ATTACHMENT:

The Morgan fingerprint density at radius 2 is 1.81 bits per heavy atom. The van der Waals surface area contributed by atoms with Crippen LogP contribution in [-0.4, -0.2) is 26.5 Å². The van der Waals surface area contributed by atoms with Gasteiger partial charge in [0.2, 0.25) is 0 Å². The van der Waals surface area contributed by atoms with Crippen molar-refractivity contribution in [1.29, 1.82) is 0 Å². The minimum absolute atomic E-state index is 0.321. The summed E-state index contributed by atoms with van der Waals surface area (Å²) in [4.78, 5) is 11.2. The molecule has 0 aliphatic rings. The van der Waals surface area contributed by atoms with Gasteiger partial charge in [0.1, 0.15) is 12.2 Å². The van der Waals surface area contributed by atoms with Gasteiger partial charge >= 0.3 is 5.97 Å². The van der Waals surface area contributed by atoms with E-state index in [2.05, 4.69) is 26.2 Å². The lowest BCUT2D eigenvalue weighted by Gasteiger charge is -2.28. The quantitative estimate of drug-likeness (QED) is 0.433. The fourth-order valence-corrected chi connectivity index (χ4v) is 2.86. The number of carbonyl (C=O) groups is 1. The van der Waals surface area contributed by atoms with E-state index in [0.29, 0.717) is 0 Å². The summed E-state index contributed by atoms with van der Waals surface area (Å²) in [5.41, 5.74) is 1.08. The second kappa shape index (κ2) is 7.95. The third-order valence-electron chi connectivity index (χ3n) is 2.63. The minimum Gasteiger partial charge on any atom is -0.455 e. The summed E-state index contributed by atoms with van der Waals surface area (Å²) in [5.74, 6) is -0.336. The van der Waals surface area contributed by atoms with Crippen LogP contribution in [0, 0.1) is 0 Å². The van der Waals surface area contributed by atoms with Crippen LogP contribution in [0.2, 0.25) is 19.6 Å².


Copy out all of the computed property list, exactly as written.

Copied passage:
The Morgan fingerprint density at radius 2 is 1.81 bits per heavy atom. The van der Waals surface area contributed by atoms with Crippen LogP contribution in [-0.4, -0.2) is 26.5 Å². The van der Waals surface area contributed by atoms with Gasteiger partial charge in [0.2, 0.25) is 0 Å². The van der Waals surface area contributed by atoms with Crippen molar-refractivity contribution in [1.29, 1.82) is 0 Å². The minimum absolute atomic E-state index is 0.321. The summed E-state index contributed by atoms with van der Waals surface area (Å²) in [4.78, 5) is 11.2. The molecule has 0 aliphatic rings. The van der Waals surface area contributed by atoms with Gasteiger partial charge in [0.1, 0.15) is 12.2 Å². The van der Waals surface area contributed by atoms with Gasteiger partial charge >= 0.3 is 5.97 Å². The van der Waals surface area contributed by atoms with E-state index in [2.05, 4.69) is 26.2 Å². The lowest BCUT2D eigenvalue weighted by Gasteiger charge is -2.28. The quantitative estimate of drug-likeness (QED) is 0.433. The fourth-order valence-corrected chi connectivity index (χ4v) is 2.86. The number of carbonyl (C=O) groups is 1. The van der Waals surface area contributed by atoms with E-state index in [0.29, 0.717) is 0 Å². The summed E-state index contributed by atoms with van der Waals surface area (Å²) in [5.41, 5.74) is 1.08. The second kappa shape index (κ2) is 7.95. The third-order valence-electron chi connectivity index (χ3n) is 2.63. The minimum Gasteiger partial charge on any atom is -0.455 e. The summed E-state index contributed by atoms with van der Waals surface area (Å²) in [5.74, 6) is -0.336. The van der Waals surface area contributed by atoms with Crippen LogP contribution in [0, 0.1) is 0 Å². The van der Waals surface area contributed by atoms with Crippen LogP contribution in [0.2, 0.25) is 19.6 Å².